At the time of writing, Bitcoin is trading at $19,400 USD and Ethereum at $1,315 USD. Recent weeks have seen an uncharacteristically low degree of volatility in Bitcoin prices, in stark contrast to equity, credit, and forex markets, where central bank rate hikes, inflation, and a strong US dollar continue to wreak havoc. Against in this macro backdrop, Bitcoin has been remarkably stable and has gained ground against many assets on a relative scale.
The crypto space was rocked last week after bankrupt crypto lender Celsius revealed the names and transaction history of hundreds of thousands of its customers in a court filing. That data has now become the basis for an independent online tool that enables anyone to search for the names of Celsius users and view how much they lost. Celsius has faced significant backlash, with many highlighting the fact that its users’ on-chain activity can be doxed by matching dates and amounts to transaction data. It’s a vivid reminder of just how public blockchain transactions are.
According to Arcane Research, the open interest (O.I.) volume for perpetual Bitcoin swaps spiked to an all-time high of 450,000 BTC. Perpetual swaps are the most popular leveraged trading contracts offered by cryptocurrency exchanges like Binance and FTX. It suggests that the market can expect heightened volatility levels shortly.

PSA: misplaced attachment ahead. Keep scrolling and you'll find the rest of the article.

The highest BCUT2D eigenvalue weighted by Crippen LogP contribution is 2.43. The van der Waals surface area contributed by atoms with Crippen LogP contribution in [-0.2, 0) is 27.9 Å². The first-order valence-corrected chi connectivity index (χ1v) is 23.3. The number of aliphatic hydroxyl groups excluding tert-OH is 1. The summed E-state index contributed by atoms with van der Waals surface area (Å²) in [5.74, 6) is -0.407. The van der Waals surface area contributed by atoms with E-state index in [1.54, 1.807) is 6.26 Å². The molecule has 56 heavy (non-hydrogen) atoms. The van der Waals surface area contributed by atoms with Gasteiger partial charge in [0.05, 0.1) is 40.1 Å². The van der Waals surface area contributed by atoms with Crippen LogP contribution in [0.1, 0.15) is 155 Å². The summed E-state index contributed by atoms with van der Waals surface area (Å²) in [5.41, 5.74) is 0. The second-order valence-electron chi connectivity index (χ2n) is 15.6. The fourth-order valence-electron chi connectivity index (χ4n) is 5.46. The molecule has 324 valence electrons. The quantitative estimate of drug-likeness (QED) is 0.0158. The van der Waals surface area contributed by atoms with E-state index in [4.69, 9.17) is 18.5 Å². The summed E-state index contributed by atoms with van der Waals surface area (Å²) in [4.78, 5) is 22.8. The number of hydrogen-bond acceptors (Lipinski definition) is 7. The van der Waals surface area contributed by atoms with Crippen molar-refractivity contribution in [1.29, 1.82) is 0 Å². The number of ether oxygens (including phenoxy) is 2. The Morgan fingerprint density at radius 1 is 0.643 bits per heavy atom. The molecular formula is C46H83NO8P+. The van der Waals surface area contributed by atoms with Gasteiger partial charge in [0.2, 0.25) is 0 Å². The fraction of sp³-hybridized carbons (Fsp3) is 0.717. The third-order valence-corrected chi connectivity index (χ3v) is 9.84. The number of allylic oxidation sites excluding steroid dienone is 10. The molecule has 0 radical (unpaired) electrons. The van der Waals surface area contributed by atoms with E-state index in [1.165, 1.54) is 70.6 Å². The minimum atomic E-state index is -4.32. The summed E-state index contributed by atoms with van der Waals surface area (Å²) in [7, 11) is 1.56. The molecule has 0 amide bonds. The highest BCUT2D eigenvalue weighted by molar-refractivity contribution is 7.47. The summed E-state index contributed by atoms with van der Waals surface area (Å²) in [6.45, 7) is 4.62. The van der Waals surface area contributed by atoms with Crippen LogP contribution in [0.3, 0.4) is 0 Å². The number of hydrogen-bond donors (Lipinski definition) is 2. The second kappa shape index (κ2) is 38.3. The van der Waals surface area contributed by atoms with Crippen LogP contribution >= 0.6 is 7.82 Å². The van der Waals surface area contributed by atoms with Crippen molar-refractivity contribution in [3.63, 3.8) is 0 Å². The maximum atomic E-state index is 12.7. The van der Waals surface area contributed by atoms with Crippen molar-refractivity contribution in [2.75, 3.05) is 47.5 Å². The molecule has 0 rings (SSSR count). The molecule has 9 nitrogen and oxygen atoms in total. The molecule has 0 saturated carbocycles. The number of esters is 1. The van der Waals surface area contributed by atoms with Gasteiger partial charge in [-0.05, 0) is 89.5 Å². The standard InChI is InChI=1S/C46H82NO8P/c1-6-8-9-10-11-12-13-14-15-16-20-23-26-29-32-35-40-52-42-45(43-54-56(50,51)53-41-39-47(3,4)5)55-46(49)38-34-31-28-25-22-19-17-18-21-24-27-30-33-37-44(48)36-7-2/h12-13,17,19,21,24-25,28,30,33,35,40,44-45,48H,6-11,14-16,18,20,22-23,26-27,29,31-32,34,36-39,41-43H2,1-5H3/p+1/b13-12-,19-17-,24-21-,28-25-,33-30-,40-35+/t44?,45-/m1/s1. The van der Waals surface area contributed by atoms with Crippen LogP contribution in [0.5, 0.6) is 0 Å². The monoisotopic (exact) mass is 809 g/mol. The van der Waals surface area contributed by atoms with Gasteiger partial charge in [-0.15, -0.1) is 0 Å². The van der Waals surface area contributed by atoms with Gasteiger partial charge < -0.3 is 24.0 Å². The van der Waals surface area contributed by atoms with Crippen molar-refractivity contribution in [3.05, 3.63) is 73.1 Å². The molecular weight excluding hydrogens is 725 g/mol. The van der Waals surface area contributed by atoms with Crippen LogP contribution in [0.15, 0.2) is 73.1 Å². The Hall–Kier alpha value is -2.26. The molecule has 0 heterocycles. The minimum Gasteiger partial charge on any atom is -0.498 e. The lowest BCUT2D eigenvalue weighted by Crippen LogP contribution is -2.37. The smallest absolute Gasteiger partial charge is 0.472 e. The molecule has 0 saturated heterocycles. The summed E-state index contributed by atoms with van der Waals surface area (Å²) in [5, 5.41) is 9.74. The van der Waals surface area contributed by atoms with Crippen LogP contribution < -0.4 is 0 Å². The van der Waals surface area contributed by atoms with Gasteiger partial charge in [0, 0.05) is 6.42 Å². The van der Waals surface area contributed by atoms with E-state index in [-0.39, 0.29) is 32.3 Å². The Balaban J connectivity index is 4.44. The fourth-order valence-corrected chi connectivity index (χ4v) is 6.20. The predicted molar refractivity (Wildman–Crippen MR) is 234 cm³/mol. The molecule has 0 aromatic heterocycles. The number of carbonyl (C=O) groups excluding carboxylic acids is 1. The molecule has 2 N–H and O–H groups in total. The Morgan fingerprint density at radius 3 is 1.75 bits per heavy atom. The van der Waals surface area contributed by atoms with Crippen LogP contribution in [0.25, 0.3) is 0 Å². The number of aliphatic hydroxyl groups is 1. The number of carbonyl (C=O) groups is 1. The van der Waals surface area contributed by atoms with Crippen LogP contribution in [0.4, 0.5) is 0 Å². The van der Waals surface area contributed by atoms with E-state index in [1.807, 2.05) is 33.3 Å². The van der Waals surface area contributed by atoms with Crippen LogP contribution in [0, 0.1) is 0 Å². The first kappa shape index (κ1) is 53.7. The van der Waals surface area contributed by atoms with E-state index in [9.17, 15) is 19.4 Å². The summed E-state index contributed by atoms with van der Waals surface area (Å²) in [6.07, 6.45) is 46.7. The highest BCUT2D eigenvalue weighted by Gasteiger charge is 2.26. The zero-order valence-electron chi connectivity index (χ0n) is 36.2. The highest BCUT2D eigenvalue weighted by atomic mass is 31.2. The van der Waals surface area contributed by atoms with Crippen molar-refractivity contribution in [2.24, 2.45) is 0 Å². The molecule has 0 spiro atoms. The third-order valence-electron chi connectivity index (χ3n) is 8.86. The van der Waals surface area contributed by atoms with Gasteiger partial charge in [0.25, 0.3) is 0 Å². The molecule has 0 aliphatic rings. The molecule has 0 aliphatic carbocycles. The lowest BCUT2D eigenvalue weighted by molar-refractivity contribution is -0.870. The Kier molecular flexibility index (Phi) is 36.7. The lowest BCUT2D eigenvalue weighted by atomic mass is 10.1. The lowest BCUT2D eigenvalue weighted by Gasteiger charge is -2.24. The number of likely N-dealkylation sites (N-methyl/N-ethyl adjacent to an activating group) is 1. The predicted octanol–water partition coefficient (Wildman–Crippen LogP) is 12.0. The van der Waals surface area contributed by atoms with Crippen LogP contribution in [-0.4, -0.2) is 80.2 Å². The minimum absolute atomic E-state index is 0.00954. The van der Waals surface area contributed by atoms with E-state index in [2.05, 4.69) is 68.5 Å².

Last week’s jobs data offered few, if any, signs of slack in the labor market, and the workforce growth was moderate at best. The unemployment rate unexpectedly fell to 3.5%, an optic that makes it hard for investors to get behind any narrative calling for a pause in rate hikes. Earlier this week (Wednesday, October 12th) showed the US Producer Price Index (PPI) for final demand increase by 0.4% instead of the expected 0.2%. The PPI is used in business and government as a measure of wholesale inflation and is seen as a leading indicator of increases in consumer prices.
Markets are nearly fully pricing in another 75 basis points Fed rate hike in November after the upbeat Nonfarm Payrolls data. The FOMC September meeting minutes were released and they mentioned that the Federal Reserve favored reaching restricted rates in the near term and staying there as long as necessary. The US Bureau of Labor Statistics published the Consumer Price Index (CPI) data for September on Thursday, October 13th. The CPI print is viewed as important data point to gauge if inflation is slowing down or not. The September core CPI posted another gain of 0.6% month over month, topping estimates. The composition of the increase offered no immediate reason to hope for a quick reversal in rate hikes. Much of the upside disappointment was due to shelter costs, which continue to accelerate, posting the largest monthly gain since 1990.
The International Monetary Fund (IMF) met this week in person for the first time since 2019. The IMF cut its economic outlook for the world, to 2.7% for 2023, down from 2.9% in its July outlook, underscoring the volatile situation as policy makers wrestle with inflation, mounting poverty, and the risk of debt distress.